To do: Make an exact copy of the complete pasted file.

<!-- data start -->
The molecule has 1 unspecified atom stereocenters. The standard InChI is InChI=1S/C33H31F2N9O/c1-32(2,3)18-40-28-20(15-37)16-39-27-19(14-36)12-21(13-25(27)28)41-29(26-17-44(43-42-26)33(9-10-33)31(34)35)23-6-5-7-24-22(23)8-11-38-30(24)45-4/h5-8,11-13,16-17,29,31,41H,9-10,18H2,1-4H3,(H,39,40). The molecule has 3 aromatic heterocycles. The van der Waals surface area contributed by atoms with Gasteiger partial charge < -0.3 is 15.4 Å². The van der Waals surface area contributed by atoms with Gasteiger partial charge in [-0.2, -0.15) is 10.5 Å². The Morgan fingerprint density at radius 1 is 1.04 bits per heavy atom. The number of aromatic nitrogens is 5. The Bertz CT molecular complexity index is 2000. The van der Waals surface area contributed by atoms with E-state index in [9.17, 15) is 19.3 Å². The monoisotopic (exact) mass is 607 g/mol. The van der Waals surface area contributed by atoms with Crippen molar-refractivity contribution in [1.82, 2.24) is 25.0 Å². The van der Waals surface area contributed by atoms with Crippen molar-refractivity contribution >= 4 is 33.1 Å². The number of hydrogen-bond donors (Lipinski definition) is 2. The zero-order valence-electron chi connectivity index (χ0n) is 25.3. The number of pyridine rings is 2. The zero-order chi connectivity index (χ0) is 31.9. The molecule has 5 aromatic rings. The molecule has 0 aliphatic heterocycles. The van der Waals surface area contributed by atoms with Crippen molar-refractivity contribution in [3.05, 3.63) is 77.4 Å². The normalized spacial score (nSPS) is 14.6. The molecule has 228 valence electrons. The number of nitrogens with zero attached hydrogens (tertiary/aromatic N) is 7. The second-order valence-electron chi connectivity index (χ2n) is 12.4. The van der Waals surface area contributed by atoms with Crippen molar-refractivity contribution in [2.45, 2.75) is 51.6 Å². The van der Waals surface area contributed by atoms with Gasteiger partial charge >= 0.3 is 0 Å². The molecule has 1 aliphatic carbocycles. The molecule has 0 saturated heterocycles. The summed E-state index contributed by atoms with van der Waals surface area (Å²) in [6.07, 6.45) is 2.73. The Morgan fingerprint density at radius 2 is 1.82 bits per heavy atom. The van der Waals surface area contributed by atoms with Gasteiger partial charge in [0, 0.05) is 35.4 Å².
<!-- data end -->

The molecule has 1 unspecified atom stereocenters. The standard InChI is InChI=1S/C33H31F2N9O/c1-32(2,3)18-40-28-20(15-37)16-39-27-19(14-36)12-21(13-25(27)28)41-29(26-17-44(43-42-26)33(9-10-33)31(34)35)23-6-5-7-24-22(23)8-11-38-30(24)45-4/h5-8,11-13,16-17,29,31,41H,9-10,18H2,1-4H3,(H,39,40). The molecule has 3 aromatic heterocycles. The van der Waals surface area contributed by atoms with Gasteiger partial charge < -0.3 is 15.4 Å². The van der Waals surface area contributed by atoms with Gasteiger partial charge in [-0.2, -0.15) is 10.5 Å². The Morgan fingerprint density at radius 1 is 1.04 bits per heavy atom. The number of aromatic nitrogens is 5. The Bertz CT molecular complexity index is 2000. The van der Waals surface area contributed by atoms with E-state index in [9.17, 15) is 19.3 Å². The monoisotopic (exact) mass is 607 g/mol. The van der Waals surface area contributed by atoms with Crippen molar-refractivity contribution in [1.82, 2.24) is 25.0 Å². The van der Waals surface area contributed by atoms with Crippen molar-refractivity contribution >= 4 is 33.1 Å². The number of hydrogen-bond donors (Lipinski definition) is 2. The zero-order valence-electron chi connectivity index (χ0n) is 25.3. The number of pyridine rings is 2. The zero-order chi connectivity index (χ0) is 31.9. The molecule has 5 aromatic rings. The molecule has 0 aliphatic heterocycles. The van der Waals surface area contributed by atoms with Crippen molar-refractivity contribution in [3.05, 3.63) is 77.4 Å². The normalized spacial score (nSPS) is 14.6. The molecule has 228 valence electrons. The number of nitrogens with zero attached hydrogens (tertiary/aromatic N) is 7. The second-order valence-electron chi connectivity index (χ2n) is 12.4. The van der Waals surface area contributed by atoms with Crippen molar-refractivity contribution in [2.45, 2.75) is 51.6 Å². The van der Waals surface area contributed by atoms with Gasteiger partial charge >= 0.3 is 0 Å². The molecule has 1 aliphatic carbocycles. The molecule has 0 saturated heterocycles. The summed E-state index contributed by atoms with van der Waals surface area (Å²) in [6.07, 6.45) is 2.73. The Morgan fingerprint density at radius 2 is 1.82 bits per heavy atom. The van der Waals surface area contributed by atoms with Gasteiger partial charge in [0, 0.05) is 35.4 Å².